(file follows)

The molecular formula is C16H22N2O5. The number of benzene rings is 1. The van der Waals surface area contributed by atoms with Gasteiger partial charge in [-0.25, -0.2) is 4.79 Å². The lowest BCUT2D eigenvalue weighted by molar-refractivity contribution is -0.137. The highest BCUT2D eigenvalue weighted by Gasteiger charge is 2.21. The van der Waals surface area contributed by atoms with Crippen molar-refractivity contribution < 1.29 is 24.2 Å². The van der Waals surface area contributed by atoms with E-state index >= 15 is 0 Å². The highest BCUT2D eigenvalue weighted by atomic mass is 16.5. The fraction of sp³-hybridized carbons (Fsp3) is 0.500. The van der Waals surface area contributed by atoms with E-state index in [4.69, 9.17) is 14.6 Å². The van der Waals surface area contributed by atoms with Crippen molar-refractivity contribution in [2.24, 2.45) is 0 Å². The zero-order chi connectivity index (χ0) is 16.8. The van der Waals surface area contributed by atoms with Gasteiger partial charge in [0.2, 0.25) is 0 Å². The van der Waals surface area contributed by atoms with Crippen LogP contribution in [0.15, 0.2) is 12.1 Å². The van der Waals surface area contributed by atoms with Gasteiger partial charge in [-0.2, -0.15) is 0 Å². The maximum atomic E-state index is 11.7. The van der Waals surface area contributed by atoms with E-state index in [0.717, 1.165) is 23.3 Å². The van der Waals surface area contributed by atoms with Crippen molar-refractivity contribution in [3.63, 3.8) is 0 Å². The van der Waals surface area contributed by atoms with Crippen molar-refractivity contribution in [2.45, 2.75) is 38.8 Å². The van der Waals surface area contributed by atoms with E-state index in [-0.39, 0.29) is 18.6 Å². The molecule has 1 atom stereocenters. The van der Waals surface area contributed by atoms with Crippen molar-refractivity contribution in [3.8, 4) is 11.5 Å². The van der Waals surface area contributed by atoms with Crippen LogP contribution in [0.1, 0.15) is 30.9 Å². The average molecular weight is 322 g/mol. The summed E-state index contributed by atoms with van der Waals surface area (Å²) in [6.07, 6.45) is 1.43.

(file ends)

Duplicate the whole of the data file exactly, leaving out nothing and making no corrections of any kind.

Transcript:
The molecular formula is C16H22N2O5. The number of benzene rings is 1. The van der Waals surface area contributed by atoms with Gasteiger partial charge in [-0.25, -0.2) is 4.79 Å². The lowest BCUT2D eigenvalue weighted by molar-refractivity contribution is -0.137. The highest BCUT2D eigenvalue weighted by Gasteiger charge is 2.21. The van der Waals surface area contributed by atoms with Crippen molar-refractivity contribution < 1.29 is 24.2 Å². The van der Waals surface area contributed by atoms with E-state index >= 15 is 0 Å². The highest BCUT2D eigenvalue weighted by atomic mass is 16.5. The fraction of sp³-hybridized carbons (Fsp3) is 0.500. The van der Waals surface area contributed by atoms with E-state index in [4.69, 9.17) is 14.6 Å². The van der Waals surface area contributed by atoms with Crippen molar-refractivity contribution in [2.24, 2.45) is 0 Å². The zero-order chi connectivity index (χ0) is 16.8. The van der Waals surface area contributed by atoms with Gasteiger partial charge in [0.2, 0.25) is 0 Å². The van der Waals surface area contributed by atoms with Crippen LogP contribution in [0.15, 0.2) is 12.1 Å². The van der Waals surface area contributed by atoms with Gasteiger partial charge in [-0.2, -0.15) is 0 Å². The maximum atomic E-state index is 11.7. The van der Waals surface area contributed by atoms with E-state index in [0.717, 1.165) is 23.3 Å². The van der Waals surface area contributed by atoms with Crippen molar-refractivity contribution in [3.63, 3.8) is 0 Å². The van der Waals surface area contributed by atoms with Crippen molar-refractivity contribution in [2.45, 2.75) is 38.8 Å². The van der Waals surface area contributed by atoms with E-state index in [-0.39, 0.29) is 18.6 Å². The molecule has 1 atom stereocenters. The van der Waals surface area contributed by atoms with Crippen molar-refractivity contribution in [3.8, 4) is 11.5 Å². The van der Waals surface area contributed by atoms with Crippen LogP contribution in [0.1, 0.15) is 30.9 Å². The average molecular weight is 322 g/mol. The summed E-state index contributed by atoms with van der Waals surface area (Å²) in [6.07, 6.45) is 1.43.